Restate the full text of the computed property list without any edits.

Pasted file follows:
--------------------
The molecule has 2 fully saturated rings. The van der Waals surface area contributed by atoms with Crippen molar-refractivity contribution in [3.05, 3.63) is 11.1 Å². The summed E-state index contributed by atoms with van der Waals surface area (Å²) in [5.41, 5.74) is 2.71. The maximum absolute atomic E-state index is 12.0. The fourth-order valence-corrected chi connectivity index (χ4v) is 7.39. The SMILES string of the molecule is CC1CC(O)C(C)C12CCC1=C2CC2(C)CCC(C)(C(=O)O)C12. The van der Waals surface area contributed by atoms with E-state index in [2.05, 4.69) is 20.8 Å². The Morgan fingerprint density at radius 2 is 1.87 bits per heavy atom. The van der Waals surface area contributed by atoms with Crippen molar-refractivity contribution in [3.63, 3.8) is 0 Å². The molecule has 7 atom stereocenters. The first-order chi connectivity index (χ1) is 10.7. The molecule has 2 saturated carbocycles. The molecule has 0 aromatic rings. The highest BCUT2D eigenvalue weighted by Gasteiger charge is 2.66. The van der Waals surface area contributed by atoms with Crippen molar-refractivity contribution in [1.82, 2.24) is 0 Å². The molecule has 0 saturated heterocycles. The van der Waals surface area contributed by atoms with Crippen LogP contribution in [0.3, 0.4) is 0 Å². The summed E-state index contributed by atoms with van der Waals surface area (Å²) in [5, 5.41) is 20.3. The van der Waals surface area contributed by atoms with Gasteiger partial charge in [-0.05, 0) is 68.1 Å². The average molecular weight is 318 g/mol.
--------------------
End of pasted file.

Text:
The molecule has 2 fully saturated rings. The van der Waals surface area contributed by atoms with Crippen molar-refractivity contribution in [3.05, 3.63) is 11.1 Å². The summed E-state index contributed by atoms with van der Waals surface area (Å²) in [5.41, 5.74) is 2.71. The maximum absolute atomic E-state index is 12.0. The fourth-order valence-corrected chi connectivity index (χ4v) is 7.39. The SMILES string of the molecule is CC1CC(O)C(C)C12CCC1=C2CC2(C)CCC(C)(C(=O)O)C12. The van der Waals surface area contributed by atoms with E-state index in [2.05, 4.69) is 20.8 Å². The Morgan fingerprint density at radius 2 is 1.87 bits per heavy atom. The van der Waals surface area contributed by atoms with Crippen molar-refractivity contribution in [3.63, 3.8) is 0 Å². The molecule has 7 atom stereocenters. The first-order chi connectivity index (χ1) is 10.7. The molecule has 2 saturated carbocycles. The molecule has 0 aromatic rings. The highest BCUT2D eigenvalue weighted by Gasteiger charge is 2.66. The van der Waals surface area contributed by atoms with Crippen molar-refractivity contribution in [1.82, 2.24) is 0 Å². The molecule has 0 saturated heterocycles. The van der Waals surface area contributed by atoms with Crippen LogP contribution in [0.3, 0.4) is 0 Å². The summed E-state index contributed by atoms with van der Waals surface area (Å²) in [5, 5.41) is 20.3. The van der Waals surface area contributed by atoms with Gasteiger partial charge in [-0.05, 0) is 68.1 Å². The average molecular weight is 318 g/mol.